Paul and His Letter to Philemon
4.6 (1,704 ratings)
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Paul and His Letter to Philemon

Prof. N.T. Wright compares Paul's letter to Philemon to a letter of Pliny showing powerful countercultural differences.
4.6 (1,704 ratings)
Instead of using a simple lifetime average, Udemy calculates a course's star rating by considering a number of different factors such as the number of ratings, the age of ratings, and the likelihood of fraudulent ratings.
8,908 students enrolled
Last updated 2/2017
English
Price: Free
Includes:
  • 44 mins on-demand video
  • 4 Articles
  • Full lifetime access
  • Access on mobile and TV
  • Certificate of Completion
What Will I Learn?
  • Understand the background surrounding this wonderful but small letter of the Apostle Paul to Philemon.
  • Describe the worldview that the Apostle Paul has in addressing a difficult matter and then to reflect on how that should be lived out today.
  • Explain the stratification of social class within the Roman world as shown by the letter Pliny the Younger writes to Sabinianus.
  • Delineate the differences between the solutions offered by Paul, on the one hand, and Pliny the Younger, on the other hand, when dealing with nearly identical issues.
  • Develop a broader understanding of what it means to be a King Jesus follower in a countercultural way.
  • Complete the (optional) assignment about processing ideas and thinking about some important questions.
View Curriculum
Requirements
  • This course only requires a desire to learn about the New Testament. No other materials are required.
Description

The Apostle Paul is known particularly for some of his longer letters such as his letter to the Romans. In Paul's letter to Philemon, we encounter his shortest letter. But don't let that fool you into thinking there isn't much there. In this course Prof. N.T. Wright will present abundant material from this little epistle to comprehend and ponder about those who became followers of King Jesus and how they were to live. This way of life was in contrast to the normal Roman way of living in the first century A.D. 

The course compares two letters which address a nearly identical issue: what to do about a runaway servant. Prof. N.T. Wright unpacks Paul's letter to Philemon, which addresses concerns about the 'runaway' named Onesimus. Prof. Wright then explains the situation and setting surrounding the letter of Pliny the Younger to Sabinianus about an unnamed runaway. The social structures endemic to Rome become visible and understandable in such a way to see how Paul's new way of life was meant to confront social norms. 

Who is the target audience?
  • This free course is a great introduction to the study of the New Testament and to the teaching ministry of Prof. N.T. Wright. This is a short course, so it is perfect for those who want to 'taste' the environment of online learning on Udemy. This course also gives a great insight into how the courses produced by N.T. Wright Online for Udemy work. This course is not for those who wish to argue about theology.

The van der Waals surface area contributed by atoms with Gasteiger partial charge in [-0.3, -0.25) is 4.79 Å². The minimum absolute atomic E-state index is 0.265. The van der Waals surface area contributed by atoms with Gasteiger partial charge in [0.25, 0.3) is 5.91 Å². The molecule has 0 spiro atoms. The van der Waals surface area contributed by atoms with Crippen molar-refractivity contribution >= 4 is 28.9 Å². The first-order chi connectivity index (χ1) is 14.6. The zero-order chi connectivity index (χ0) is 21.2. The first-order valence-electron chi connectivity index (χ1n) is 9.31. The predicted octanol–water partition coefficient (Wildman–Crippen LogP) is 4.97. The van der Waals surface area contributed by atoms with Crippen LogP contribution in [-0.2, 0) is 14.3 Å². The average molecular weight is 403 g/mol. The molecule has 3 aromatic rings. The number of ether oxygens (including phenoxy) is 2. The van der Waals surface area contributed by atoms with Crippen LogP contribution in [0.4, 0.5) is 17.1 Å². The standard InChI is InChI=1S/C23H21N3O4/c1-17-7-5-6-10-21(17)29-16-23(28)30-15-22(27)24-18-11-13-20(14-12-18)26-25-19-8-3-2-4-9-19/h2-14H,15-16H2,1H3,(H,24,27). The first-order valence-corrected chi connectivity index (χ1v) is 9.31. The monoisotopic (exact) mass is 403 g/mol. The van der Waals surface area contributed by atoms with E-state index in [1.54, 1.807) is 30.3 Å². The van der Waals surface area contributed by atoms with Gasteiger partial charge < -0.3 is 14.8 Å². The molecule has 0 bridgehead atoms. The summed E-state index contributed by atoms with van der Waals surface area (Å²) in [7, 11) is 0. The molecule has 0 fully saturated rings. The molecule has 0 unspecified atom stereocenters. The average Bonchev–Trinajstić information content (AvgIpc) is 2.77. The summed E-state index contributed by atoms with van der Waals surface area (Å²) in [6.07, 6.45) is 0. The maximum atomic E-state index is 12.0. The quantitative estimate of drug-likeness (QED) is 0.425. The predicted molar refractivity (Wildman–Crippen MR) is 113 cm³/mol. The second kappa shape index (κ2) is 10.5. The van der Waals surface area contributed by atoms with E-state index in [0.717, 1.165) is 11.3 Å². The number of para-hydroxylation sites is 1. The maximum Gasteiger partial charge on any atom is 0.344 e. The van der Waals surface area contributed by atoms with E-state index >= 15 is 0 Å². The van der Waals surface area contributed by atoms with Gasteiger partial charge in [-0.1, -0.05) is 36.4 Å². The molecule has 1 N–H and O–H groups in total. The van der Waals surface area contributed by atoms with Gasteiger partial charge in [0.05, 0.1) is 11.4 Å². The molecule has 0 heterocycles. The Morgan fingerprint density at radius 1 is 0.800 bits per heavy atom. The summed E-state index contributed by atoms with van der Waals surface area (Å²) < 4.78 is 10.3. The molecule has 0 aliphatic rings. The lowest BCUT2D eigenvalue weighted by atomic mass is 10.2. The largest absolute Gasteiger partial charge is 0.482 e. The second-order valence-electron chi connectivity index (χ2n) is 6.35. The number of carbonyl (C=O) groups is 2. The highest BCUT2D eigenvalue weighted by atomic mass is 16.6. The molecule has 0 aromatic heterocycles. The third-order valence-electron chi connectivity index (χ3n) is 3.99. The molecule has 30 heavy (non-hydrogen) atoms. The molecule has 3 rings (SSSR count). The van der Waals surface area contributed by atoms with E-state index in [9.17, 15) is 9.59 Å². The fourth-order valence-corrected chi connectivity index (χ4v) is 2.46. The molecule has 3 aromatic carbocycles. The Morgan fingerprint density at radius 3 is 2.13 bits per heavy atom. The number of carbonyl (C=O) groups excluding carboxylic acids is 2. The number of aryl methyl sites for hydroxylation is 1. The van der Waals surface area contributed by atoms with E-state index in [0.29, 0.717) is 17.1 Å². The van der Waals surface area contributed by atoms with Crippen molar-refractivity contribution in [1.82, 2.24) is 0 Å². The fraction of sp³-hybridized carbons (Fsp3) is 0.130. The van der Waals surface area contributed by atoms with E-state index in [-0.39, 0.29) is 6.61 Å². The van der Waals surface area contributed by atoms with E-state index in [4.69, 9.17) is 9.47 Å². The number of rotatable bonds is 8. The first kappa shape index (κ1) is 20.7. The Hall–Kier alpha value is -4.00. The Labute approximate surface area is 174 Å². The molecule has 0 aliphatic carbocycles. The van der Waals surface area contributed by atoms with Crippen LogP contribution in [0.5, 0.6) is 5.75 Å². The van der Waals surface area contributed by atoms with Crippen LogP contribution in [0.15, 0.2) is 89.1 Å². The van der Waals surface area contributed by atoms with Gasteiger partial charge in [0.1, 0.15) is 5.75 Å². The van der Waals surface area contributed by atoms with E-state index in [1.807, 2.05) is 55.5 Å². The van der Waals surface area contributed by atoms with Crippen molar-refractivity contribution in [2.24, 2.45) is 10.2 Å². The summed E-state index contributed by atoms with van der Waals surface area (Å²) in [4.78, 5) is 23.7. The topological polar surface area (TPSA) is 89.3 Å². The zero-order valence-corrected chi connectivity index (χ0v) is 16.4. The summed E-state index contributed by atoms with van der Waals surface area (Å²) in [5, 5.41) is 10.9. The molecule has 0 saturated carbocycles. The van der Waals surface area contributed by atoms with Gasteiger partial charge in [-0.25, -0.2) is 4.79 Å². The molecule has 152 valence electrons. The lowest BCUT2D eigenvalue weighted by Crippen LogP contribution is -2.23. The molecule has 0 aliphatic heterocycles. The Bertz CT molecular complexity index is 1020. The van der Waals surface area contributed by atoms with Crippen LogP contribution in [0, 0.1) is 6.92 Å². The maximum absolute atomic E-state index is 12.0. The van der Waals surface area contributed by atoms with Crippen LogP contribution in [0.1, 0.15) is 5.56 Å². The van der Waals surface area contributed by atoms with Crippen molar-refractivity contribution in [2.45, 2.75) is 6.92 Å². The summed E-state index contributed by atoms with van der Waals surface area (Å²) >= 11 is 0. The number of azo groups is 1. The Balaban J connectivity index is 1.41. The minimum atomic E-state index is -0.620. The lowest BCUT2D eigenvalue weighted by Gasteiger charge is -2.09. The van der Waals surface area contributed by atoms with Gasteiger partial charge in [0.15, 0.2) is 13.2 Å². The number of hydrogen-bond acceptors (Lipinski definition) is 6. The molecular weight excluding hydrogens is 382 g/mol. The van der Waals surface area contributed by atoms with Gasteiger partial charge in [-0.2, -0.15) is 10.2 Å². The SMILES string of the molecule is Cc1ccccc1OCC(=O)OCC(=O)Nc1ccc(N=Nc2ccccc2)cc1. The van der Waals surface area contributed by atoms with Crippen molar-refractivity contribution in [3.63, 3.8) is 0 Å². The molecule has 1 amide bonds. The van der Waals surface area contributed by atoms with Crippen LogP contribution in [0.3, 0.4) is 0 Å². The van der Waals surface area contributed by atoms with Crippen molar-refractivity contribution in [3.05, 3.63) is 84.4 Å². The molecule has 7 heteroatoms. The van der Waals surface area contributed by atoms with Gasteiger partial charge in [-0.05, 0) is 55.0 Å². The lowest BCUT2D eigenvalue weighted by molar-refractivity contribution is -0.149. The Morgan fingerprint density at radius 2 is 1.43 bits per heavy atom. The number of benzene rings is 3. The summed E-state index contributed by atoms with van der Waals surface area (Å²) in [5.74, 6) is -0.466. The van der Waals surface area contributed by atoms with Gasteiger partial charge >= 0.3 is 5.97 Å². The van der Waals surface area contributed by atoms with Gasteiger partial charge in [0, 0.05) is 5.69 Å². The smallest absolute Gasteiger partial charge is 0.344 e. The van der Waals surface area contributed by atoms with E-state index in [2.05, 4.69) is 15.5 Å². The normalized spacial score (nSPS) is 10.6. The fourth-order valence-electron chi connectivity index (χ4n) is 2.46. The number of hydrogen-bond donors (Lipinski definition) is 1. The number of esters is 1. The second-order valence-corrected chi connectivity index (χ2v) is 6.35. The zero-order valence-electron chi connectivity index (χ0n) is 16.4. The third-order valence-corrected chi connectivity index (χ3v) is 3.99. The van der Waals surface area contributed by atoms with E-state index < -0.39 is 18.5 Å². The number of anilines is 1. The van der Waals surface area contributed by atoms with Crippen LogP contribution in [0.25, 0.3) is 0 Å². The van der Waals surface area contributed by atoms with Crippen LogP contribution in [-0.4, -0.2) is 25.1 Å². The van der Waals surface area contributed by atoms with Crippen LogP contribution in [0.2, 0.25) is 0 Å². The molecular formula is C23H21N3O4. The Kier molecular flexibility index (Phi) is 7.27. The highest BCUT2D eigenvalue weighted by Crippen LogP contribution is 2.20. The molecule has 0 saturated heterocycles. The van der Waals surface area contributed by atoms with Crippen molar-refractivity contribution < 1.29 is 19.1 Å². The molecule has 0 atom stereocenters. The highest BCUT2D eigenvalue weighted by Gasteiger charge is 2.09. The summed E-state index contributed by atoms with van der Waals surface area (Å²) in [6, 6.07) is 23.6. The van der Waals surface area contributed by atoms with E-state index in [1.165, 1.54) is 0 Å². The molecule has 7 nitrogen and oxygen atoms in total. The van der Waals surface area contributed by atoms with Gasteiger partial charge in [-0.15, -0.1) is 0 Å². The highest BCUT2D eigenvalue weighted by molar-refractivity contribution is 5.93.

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Curriculum For This Course
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Philemon and Pliny the Younger: Contrast of Worldviews
7 Lectures 31:14
Introduction to the Course
02:23

Reading Philemon KNT
03:14

Philemon KNT
02:34

Session One: Philemon
13:12

Comprehension Assessment on Session One: Philemon
13 questions

Reading of the Letter of Pliny to Sabinianus
01:45

Letter of Pliny to Sabinianus
01:16

Session Two: Philemon and Pliny the Younger
06:50

Comprehension Assessment on Session Two: Philemon and Pliny the Younger
11 questions
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Contrast of Worldviews Explained and Applied to Us
3 Lectures 17:33
Session Three: Philemon
16:17

Comprehension Assessment on Session Three: Contrast of Worldviews
18 questions

Probing Questions for Processing Ideas by Prof. David P. Seemuth
00:40

Bonus Lecture
00:35
About the Instructor
N.T. Wright
4.7 Average rating
4,688 Reviews
13,991 Students
12 Courses
Professor

N.T Wright received his BA, MA and PHD from Oxford University. He taught New Testament at Cambridge, McGill and Oxford Universities 1978-1993. He was Dean of Lichfield, then Canon of Westminster, then Bishop of Durham (Church of England), 1994-2010. Since 2010 Prof. Wright has been Professor of New Testament and Early Christianity at the University of St Andrews, Scotland. He has published over 75 books and hundreds of articles. Prof. Wright recently received the Burkitt Medal from the British Academy for services to New Testament scholarship. He enjoys writing, lecturing, mentoring students and an occasional round of golf. He delights in spending time with his family in the midst of a busy schedule of writing and traveling.

David P. Seemuth
4.7 Average rating
4,688 Reviews
13,991 Students
12 Courses
Professor

David Seemuth has a Ph.D. from Marquette University in the field of Religious Studies with an emphasis on New Testament Theology. He has taught at the graduate level for over 25 years at numerous universities and seminaries. He also has 16 years of on-line teaching experience. His passion is to see that people not only understand the Scripture, but also apply them to daily life.